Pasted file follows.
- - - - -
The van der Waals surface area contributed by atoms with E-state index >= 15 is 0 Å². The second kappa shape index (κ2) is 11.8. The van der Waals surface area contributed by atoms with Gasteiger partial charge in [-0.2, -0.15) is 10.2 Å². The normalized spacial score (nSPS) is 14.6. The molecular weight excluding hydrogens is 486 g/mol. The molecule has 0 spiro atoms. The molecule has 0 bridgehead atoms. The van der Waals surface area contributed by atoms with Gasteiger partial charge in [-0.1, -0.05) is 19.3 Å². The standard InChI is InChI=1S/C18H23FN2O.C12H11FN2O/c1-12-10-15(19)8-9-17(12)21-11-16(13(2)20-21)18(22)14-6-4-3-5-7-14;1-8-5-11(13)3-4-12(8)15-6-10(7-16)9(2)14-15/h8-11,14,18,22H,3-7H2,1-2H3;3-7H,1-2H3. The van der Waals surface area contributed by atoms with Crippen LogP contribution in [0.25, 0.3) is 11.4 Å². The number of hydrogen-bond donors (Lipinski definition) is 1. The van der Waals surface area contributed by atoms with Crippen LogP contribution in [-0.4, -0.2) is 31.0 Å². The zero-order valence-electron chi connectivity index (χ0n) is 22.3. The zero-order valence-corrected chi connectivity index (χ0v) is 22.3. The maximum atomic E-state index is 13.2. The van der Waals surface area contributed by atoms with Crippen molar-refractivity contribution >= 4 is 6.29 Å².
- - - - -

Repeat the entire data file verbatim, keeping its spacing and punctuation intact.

The van der Waals surface area contributed by atoms with E-state index >= 15 is 0 Å². The second kappa shape index (κ2) is 11.8. The van der Waals surface area contributed by atoms with Gasteiger partial charge in [-0.2, -0.15) is 10.2 Å². The normalized spacial score (nSPS) is 14.6. The molecular weight excluding hydrogens is 486 g/mol. The molecule has 0 spiro atoms. The molecule has 0 bridgehead atoms. The van der Waals surface area contributed by atoms with Gasteiger partial charge in [-0.1, -0.05) is 19.3 Å². The standard InChI is InChI=1S/C18H23FN2O.C12H11FN2O/c1-12-10-15(19)8-9-17(12)21-11-16(13(2)20-21)18(22)14-6-4-3-5-7-14;1-8-5-11(13)3-4-12(8)15-6-10(7-16)9(2)14-15/h8-11,14,18,22H,3-7H2,1-2H3;3-7H,1-2H3. The van der Waals surface area contributed by atoms with Crippen LogP contribution in [0.25, 0.3) is 11.4 Å². The number of hydrogen-bond donors (Lipinski definition) is 1. The van der Waals surface area contributed by atoms with Crippen LogP contribution in [-0.4, -0.2) is 31.0 Å². The zero-order valence-electron chi connectivity index (χ0n) is 22.3. The zero-order valence-corrected chi connectivity index (χ0v) is 22.3. The maximum atomic E-state index is 13.2. The van der Waals surface area contributed by atoms with Crippen molar-refractivity contribution >= 4 is 6.29 Å².